FEB 11, 2021 8:00 AM PST

Smartwatches Keep a Close Eye on Parkinson's Patients

WRITTEN BY: Tara Fernandez

Individuals with Parkinson’s disease experience a slow, progressive worsening of symptoms. What can begin as barely perceptible tremors can end up becoming a complete inability to move around. 

Though there is still no cure for the disease, clinical interventions can put the brakes on disease progression, especially when initiated early. Fine-tuning the treatment is also an important part of managing the condition, for which patients need to check in with doctors every few months. However, it’s difficult for patients to recount the details and specifics around the symptoms to track progression. Was it more difficult to do chores around the house? How bad were the tremors?

According to a recent pilot study, technology may be able to bridge this gap in monitoring patients. Smartwatches typically have in-built hardware such as gyroscopes and accelerometers that can detect and measure subtle motor movements. Now, together with a new app developed by Apple Inc. called the Motor Fluctuations Monitor, wearable trackers could help physicians keep tabs on how their patients are faring.

Engineers and researchers teamed up in a study that used the Apple smartwatch and app to follow 225 patients with Parkinson’s over the course of half a year. The findings were published in Science Translational Medicine.

The team discovered that this innovative approach to patient tracking captured very subtle changes in symptoms that were missed even by patients’ families and caregivers. This information provided critical missing pieces for doctors designing treatment strategies that closely align with the disease's progression.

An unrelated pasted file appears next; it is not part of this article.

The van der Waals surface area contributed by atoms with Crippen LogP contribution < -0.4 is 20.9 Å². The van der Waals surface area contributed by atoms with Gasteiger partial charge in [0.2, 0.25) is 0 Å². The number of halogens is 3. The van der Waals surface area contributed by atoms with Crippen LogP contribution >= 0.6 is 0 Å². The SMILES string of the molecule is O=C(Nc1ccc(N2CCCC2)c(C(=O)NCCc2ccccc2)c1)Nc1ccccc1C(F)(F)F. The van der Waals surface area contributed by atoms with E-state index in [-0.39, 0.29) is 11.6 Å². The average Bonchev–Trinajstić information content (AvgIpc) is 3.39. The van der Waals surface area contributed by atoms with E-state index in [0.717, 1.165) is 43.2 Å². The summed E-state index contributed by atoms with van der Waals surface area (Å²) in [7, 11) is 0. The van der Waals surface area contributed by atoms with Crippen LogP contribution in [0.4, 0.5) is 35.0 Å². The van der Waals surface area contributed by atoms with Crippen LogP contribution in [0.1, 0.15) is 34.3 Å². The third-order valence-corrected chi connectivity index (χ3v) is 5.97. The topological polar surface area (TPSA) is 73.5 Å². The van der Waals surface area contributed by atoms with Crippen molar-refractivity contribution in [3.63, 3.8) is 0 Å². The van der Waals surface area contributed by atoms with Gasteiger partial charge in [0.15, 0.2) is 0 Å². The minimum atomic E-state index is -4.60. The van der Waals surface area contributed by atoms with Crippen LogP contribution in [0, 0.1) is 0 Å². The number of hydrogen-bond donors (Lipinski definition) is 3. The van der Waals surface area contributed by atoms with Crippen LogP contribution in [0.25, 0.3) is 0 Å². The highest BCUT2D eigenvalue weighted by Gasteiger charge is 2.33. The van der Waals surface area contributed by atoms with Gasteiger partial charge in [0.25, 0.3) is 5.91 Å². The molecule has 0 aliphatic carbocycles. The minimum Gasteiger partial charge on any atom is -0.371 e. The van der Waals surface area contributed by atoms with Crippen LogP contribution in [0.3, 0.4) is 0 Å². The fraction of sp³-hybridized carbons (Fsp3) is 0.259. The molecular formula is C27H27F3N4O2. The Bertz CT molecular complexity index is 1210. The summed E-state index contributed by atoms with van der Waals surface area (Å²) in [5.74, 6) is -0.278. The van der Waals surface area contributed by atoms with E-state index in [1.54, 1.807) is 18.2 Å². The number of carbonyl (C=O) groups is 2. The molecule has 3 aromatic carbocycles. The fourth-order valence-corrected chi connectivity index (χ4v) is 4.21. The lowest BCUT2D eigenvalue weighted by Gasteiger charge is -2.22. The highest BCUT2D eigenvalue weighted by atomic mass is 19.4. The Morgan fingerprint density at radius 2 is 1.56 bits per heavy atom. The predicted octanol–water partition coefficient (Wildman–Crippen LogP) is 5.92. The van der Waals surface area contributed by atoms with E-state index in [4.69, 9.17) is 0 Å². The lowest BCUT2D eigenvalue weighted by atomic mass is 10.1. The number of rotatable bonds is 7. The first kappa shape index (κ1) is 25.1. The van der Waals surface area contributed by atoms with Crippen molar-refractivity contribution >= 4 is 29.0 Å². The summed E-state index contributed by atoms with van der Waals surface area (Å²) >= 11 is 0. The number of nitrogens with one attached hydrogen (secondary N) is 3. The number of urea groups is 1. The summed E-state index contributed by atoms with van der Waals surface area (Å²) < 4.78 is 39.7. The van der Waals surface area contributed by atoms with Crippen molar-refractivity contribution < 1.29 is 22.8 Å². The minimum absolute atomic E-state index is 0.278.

“The smartwatch-based system could identify changes in symptoms resulting from better adherence to medication or deep brain stimulation treatment, as well as subclinical symptoms, suggesting a need for alternative treatment or medication titration,” wrote the authors.

Around 60,000 Americans are diagnosed with Parkinson’s every year. The next steps have not yet been decided. Still, before becoming a routine part of clinical practice, the monitoring system will first need to undergo clinical trials before securing regulatory approval.

 

 

Source: Science Translational Medicine.

About the Author
  • Tara Fernandez has a PhD in Cell Biology and has spent over a decade uncovering the molecular basis of diseases ranging from skin cancer to obesity and diabetes. She currently works on developing and marketing disruptive new technologies in the biotechnology industry. Her areas of interest include innovation in molecular diagnostics, cell therapies, and immunology. She actively participates in various science communication and public engagement initiatives to promote STEM in the community.
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